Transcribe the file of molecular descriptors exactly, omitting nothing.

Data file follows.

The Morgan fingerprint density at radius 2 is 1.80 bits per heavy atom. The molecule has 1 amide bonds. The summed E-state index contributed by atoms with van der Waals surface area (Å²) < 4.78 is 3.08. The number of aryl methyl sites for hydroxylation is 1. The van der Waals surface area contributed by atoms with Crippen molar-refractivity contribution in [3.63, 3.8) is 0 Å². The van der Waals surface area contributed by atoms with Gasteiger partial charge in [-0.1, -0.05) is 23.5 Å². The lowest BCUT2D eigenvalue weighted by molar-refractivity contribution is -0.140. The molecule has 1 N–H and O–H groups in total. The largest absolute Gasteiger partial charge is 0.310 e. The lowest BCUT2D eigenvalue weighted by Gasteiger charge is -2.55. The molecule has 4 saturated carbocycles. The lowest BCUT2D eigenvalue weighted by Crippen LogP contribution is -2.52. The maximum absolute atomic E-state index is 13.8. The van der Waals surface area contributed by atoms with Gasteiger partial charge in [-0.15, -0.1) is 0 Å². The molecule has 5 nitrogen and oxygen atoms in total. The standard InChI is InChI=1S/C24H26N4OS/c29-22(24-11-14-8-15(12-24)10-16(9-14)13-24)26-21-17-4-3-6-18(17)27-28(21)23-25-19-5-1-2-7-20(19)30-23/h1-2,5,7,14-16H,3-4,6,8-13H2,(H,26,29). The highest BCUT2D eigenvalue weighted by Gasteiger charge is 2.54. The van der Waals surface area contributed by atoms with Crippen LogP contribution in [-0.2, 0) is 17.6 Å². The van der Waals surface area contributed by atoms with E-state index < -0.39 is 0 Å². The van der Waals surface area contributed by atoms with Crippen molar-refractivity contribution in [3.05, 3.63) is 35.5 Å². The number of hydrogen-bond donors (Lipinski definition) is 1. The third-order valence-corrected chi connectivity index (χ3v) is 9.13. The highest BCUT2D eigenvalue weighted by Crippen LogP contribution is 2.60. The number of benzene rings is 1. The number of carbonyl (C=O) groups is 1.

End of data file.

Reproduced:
The Morgan fingerprint density at radius 2 is 1.80 bits per heavy atom. The molecule has 1 amide bonds. The summed E-state index contributed by atoms with van der Waals surface area (Å²) < 4.78 is 3.08. The number of aryl methyl sites for hydroxylation is 1. The van der Waals surface area contributed by atoms with Crippen molar-refractivity contribution in [3.63, 3.8) is 0 Å². The van der Waals surface area contributed by atoms with Gasteiger partial charge in [-0.1, -0.05) is 23.5 Å². The lowest BCUT2D eigenvalue weighted by molar-refractivity contribution is -0.140. The molecule has 1 N–H and O–H groups in total. The largest absolute Gasteiger partial charge is 0.310 e. The lowest BCUT2D eigenvalue weighted by Gasteiger charge is -2.55. The molecule has 4 saturated carbocycles. The lowest BCUT2D eigenvalue weighted by Crippen LogP contribution is -2.52. The maximum absolute atomic E-state index is 13.8. The van der Waals surface area contributed by atoms with Gasteiger partial charge in [-0.15, -0.1) is 0 Å². The molecule has 5 nitrogen and oxygen atoms in total. The standard InChI is InChI=1S/C24H26N4OS/c29-22(24-11-14-8-15(12-24)10-16(9-14)13-24)26-21-17-4-3-6-18(17)27-28(21)23-25-19-5-1-2-7-20(19)30-23/h1-2,5,7,14-16H,3-4,6,8-13H2,(H,26,29). The highest BCUT2D eigenvalue weighted by Gasteiger charge is 2.54. The van der Waals surface area contributed by atoms with Crippen LogP contribution in [-0.2, 0) is 17.6 Å². The van der Waals surface area contributed by atoms with E-state index < -0.39 is 0 Å². The van der Waals surface area contributed by atoms with Crippen molar-refractivity contribution in [3.05, 3.63) is 35.5 Å². The number of hydrogen-bond donors (Lipinski definition) is 1. The third-order valence-corrected chi connectivity index (χ3v) is 9.13. The highest BCUT2D eigenvalue weighted by Crippen LogP contribution is 2.60. The number of benzene rings is 1. The number of carbonyl (C=O) groups is 1.